Psychedelic and Absurdist, The Mole Song takes the classic gangster film and turns it on its head, showing again why Takashi Miike is one of the world’s greatest directors.
Rover’s Devon Gallant gives you the Top Ten films to induct yourself into the weird, wonderful world of one of the world’s most important genre film festivals, Fantasia.
FILM: THE GREAT BEAUTY. From the moment that actor Toni Servillo enters the stage with a dastardly grin you know that Paolo Sorrentino’s The Great Beauty will be a wild and wonderful ride.
Ron Mueck has enthralled me, Dale Chihuly filled me with wonder, but the show last Sunday at Casa del Popolo by garage-punk trio Bass Drum of Death rocked me to the core.
What will future generations think of the music from our era? I often ask myself this question as manufactured popular culture propels itself farther and farther from anything I could consider art. And yet, miles away from the lollypop glow of Justin Bieber and Miley Cyrus, there are stratospheres of musical culture that continue to thrive. One of the supreme benefits of a population 7 billion strong is that a multiplicity of musical styles grows and flourishes in all the nooks and crannies. Welcome to my nook.
Her is the strangest confluence of films. On the one hand, it is a science fiction film that predicts the arrival of hyper-intelligent AI operating systems. On the other hand, it is a film that is paradoxically rooted in human emotions and the deeper core of our inner selves.
Running strong off the success of both The Fighter and Silver Linings Playbook, David O. Russell delivers another knock out success with American Hustle — loosely based on the notorious ABSCAM operation of the 1970s.
As we approach Christmas, the big Oscar contenders are beginning to trickle out. With all the buzz that surrounded Cooper’s last film, Crazy Heart, it’s obvious that Out of the Furnace was meant to be a tour de force follow up, garnering accolades and prestige. Unfortunely, despite stellar performances and skillful direction, a woefully broken screenplay leads to the film’s ultimate demise.
Alexander Payne’s new film Nebraska is what American art-house cinema would look like if it was directed by Frank Capra. It is a perfect blend of aesthetic refinement and classic Hollywood sentiment which elevates its rural setting while grounding its characters with heart.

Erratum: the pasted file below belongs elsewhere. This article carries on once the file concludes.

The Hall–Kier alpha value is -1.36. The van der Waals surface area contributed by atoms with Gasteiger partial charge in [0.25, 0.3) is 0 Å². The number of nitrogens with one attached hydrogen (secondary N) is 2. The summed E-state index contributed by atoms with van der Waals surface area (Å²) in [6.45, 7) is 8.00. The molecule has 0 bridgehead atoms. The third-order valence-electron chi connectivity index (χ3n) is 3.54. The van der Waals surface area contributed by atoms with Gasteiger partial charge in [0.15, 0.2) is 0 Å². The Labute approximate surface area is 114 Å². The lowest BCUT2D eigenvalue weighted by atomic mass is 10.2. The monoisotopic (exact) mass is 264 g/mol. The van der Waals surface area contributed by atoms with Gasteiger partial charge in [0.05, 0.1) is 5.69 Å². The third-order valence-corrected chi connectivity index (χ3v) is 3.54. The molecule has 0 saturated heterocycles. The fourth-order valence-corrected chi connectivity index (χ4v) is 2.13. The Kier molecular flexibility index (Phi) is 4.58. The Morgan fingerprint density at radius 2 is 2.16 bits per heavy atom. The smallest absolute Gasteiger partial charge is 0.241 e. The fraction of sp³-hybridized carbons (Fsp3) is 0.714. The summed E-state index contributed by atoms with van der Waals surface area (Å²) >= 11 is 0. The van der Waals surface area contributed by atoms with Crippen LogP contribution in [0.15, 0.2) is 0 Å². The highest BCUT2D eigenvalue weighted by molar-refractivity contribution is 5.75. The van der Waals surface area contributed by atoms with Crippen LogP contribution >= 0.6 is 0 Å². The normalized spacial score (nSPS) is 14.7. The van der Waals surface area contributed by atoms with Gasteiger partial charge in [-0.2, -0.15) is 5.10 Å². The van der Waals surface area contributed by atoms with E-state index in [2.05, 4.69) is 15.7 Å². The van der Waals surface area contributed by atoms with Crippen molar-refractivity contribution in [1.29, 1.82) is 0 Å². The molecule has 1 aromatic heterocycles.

When DC Comics re-launched their entire line-up of back in September 2011 for their New 52! campaign, one of the highlights was their line of Dark titles. Part of this dark little corner of DC included an Arthurian fantasy featuring Jack Kirby’s The Demon; the re-vamping of I, Vampire, an obscure 1980s serial which originally appeared in the horror anthology House of Mystery; and a new team book entitled Justice League Dark, which united host of characters from DC’s mature Vertigo branch into a more mainstream, action-adventure series, exploring the supernatural side of the DC universe.
When we talk about the success or failure of a film, all too often we are implicating the strength of the script — the narrative choices made within the film and the effectiveness of the dialogue. In this auteur-driven age, we are apt to place the burden of responsibility on the shoulders of the director. However, most directors are simply craftsmen confined by the parameters of the script. In light of this, it is surprising that, aside from Charlie Kaufman and a precious few, screenwriters are a generally undervalued group. The Counselor is an excellent example of the difference a scriptwriter can have on a film.
If I had had 6 slots instead of 5 when I initially wrote my first New Psych article, the Wavves would have been on it. The Wavves are the epitome of sun-drenched stoner rock, conjuring images of skateboarding, surfing and endless summers at the beach. Their exclusion from that list was a major impetus for me to add this second instalment.
Although there has been a cornucopia of talented black actors in film since the early days of Paul Robeson, black directors are something of a rarity.…
In a few weeks I will be wrapping up a trilogy of film reviews of South-Korea-invades-Hollywood. Interestingly, I could easily begin a new series entitled Quebec-invades-Hollywood with Villeneuve’s Prisoners, Jean-Marc Vallée’s The Dallas Buyers Club, and Ken Scott’s Delivery Man. However, fans of Quebec cinema shouldn’t be at all surprised by this turn of events. With the critical and commercial success of films like Villeneuve’s Incendies, Vallée’s Cafe de Flore, and Scott’s Starbuck, it was only a matter of time before Hollywood sniffed blood.
Winner of the Palme d’Or at Cannes, Blue is the Warmest Color tells the story of Adèle (Adèle Exarchopoulosas) she struggles to understand her own sexuality in a passionate coming of age tale about two lesbian lovers. But aside from depicting a convincing lesbian romance, there isn’t much else in the film. However, having just returned from Paris where I witnessed first hand the hordes of anti-gay marriage protesters that flocked to the streets throughout the year; perhaps a humanizing and heart felt LBGT romance is exactly what France needs right now.